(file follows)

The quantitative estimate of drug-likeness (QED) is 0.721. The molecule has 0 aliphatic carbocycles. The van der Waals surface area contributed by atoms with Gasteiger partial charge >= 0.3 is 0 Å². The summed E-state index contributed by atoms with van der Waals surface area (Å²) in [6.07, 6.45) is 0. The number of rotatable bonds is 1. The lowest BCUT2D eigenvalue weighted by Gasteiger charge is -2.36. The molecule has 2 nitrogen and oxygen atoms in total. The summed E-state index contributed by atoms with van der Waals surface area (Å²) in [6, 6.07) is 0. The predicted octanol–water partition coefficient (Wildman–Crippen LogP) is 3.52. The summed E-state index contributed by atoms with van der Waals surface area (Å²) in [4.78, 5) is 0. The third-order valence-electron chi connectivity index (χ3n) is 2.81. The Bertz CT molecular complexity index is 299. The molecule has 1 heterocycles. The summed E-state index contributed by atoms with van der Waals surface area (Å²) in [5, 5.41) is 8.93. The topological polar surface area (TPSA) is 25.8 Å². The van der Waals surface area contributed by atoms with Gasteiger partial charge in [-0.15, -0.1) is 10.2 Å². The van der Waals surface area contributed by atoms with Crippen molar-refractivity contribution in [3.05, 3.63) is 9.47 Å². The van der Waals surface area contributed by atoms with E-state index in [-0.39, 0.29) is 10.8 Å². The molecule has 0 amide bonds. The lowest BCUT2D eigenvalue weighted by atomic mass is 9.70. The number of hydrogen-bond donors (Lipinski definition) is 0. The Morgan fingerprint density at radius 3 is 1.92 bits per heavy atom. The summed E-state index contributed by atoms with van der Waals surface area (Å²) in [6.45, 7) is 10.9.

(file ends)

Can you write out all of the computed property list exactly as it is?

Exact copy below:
The quantitative estimate of drug-likeness (QED) is 0.721. The molecule has 0 aliphatic carbocycles. The van der Waals surface area contributed by atoms with Gasteiger partial charge >= 0.3 is 0 Å². The summed E-state index contributed by atoms with van der Waals surface area (Å²) in [6.07, 6.45) is 0. The number of rotatable bonds is 1. The lowest BCUT2D eigenvalue weighted by Gasteiger charge is -2.36. The molecule has 2 nitrogen and oxygen atoms in total. The summed E-state index contributed by atoms with van der Waals surface area (Å²) in [6, 6.07) is 0. The predicted octanol–water partition coefficient (Wildman–Crippen LogP) is 3.52. The summed E-state index contributed by atoms with van der Waals surface area (Å²) in [4.78, 5) is 0. The third-order valence-electron chi connectivity index (χ3n) is 2.81. The Bertz CT molecular complexity index is 299. The molecule has 1 heterocycles. The summed E-state index contributed by atoms with van der Waals surface area (Å²) in [5, 5.41) is 8.93. The topological polar surface area (TPSA) is 25.8 Å². The van der Waals surface area contributed by atoms with Gasteiger partial charge in [-0.15, -0.1) is 10.2 Å². The van der Waals surface area contributed by atoms with Crippen molar-refractivity contribution in [3.05, 3.63) is 9.47 Å². The van der Waals surface area contributed by atoms with E-state index in [-0.39, 0.29) is 10.8 Å². The molecule has 0 amide bonds. The lowest BCUT2D eigenvalue weighted by atomic mass is 9.70. The number of hydrogen-bond donors (Lipinski definition) is 0. The Morgan fingerprint density at radius 3 is 1.92 bits per heavy atom. The summed E-state index contributed by atoms with van der Waals surface area (Å²) in [6.45, 7) is 10.9.